But the Americans were good. They were kind and respectful to us. Like for instance if you are walking on the road, they will stop and load you in their truck and drop you off at your home.
They women were not allowed to go close to the soldiers. Why would you think the women would do that? We did not know how to speak English so we could not communicate with them so we do not go near them. Bush kanakas so how can we make friends and communicate with them.
My father was recruited to help the Americans as their boi. Their cook and later he assisted to transport the dead soldiers and dumping them in one place. They used to transport them from here to the other side. That was their daily routine during the war here.
While for us, we were trying to escape the war so we ran away to Suau. By the time we arrived there, we had that the war had ended here already.
When we went to Suau, we had to carry our own food and travel. We went to our relatives so we did not worry about food while living there with them. Our family members there were feeding us. They were our friends. They were my mother's relatives. My mother's clan members.
We stayed there for some time, although the war had ended here. And later we returned to this village.
The war was terrible. I was small and I saw the war. But the Americans were really strong and good. They were good that is why they asked us to leave this place because of the war. They said go away until the war ends. Then you all can return to your village, by then we will be gone. That's why we left this place until the war ended and we returned.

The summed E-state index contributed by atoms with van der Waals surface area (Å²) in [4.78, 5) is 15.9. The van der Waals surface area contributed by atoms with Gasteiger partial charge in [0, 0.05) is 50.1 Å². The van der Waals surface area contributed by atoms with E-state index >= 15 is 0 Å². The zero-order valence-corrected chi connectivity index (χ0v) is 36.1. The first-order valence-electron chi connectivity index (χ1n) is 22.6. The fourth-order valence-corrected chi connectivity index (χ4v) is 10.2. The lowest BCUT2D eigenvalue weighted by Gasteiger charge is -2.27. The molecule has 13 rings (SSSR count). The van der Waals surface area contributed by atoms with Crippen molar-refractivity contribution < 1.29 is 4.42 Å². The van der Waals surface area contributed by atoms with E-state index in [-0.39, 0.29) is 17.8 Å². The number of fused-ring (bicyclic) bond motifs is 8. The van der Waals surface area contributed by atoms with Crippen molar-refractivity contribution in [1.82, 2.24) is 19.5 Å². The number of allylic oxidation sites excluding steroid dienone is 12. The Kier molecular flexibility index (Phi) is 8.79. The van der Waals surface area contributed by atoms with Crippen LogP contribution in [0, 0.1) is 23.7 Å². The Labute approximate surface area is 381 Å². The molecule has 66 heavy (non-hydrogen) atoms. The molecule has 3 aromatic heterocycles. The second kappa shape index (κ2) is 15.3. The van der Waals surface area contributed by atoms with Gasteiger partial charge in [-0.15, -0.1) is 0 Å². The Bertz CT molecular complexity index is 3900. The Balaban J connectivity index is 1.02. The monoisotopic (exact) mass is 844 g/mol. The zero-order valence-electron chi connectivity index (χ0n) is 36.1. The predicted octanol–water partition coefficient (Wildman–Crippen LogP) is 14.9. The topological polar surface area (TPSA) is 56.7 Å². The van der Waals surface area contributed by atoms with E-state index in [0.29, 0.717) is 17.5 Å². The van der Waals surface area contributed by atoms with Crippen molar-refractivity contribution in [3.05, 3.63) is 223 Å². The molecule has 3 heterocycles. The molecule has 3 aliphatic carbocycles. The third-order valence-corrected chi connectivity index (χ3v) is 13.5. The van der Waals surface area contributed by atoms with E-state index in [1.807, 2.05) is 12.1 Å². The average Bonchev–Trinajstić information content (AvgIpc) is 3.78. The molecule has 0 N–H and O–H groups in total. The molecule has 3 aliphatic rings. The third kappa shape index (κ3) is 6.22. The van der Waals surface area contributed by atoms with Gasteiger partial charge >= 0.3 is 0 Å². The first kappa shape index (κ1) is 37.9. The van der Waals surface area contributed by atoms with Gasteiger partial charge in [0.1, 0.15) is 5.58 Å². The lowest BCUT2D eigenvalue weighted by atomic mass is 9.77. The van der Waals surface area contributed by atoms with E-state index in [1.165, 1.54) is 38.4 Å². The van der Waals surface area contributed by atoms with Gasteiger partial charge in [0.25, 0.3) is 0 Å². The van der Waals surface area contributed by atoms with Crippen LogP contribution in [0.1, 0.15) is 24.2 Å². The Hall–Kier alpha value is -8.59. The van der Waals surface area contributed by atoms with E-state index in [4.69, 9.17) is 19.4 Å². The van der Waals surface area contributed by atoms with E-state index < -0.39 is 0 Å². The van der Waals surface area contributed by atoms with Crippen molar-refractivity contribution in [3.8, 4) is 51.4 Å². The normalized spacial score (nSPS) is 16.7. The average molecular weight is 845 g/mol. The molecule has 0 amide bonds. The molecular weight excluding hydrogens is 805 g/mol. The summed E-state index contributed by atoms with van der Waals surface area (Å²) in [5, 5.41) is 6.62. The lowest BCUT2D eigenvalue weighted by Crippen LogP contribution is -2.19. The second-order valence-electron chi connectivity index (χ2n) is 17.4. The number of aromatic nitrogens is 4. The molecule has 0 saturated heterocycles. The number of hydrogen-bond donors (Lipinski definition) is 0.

After the war, I was enrolled at Wagawaga to attend school. I went to school there . Later a school was established down here.
We returned home after the war. We came here because this is village.
There were numerous remains of the war, things like their tools and dozers .
I said to my friends, I wish we were smart enough and we would steal some of their things. They did not give any of the things to us but they destroyed and buried some of them. They buried all of them and only few remains left. There were plenty dozers and trucks, their tools and everything. They destroyed all of them. Things like machines, graders . There were some white men that come by to search for the remains for the war.
The war was about to end when we left our village. War ended by the time we reached Suau. So I said what a waste of time that the war ended and we travelled all the way to Suau.
My father would load the dead soldiers and transport them and off load them at one place. Then the dead soldiers would be identified by their relatives or friends and taken away and buried or cremate them. Places like at Kainako where they would bury the dead. They would collect some here and taken them over and bury them.
My father was the cook for the Americans. He was also assigned to transport by vehicle the dead bodies of soldiers.
[Tasman]
During the war, the people who took care of them were called the Angaus, the Negroes. Not really from my mother and father but my grandfather. My daddy's father was one of those carriers. He helped the army to carry their things but the Army who looked after them were the negroes [black Americans]. Our old people call them the Angaus.
During the war, all the people from here were evacuated to Suau. All our people here were at Suau until the war ended then they returned home. Only a few people, the old people remained.
When the war came to Milne Bay, Japanese were on the other side and the Australians and the Americans were based here at Gamadoudou.
... they had to take them away and after the war, they came back.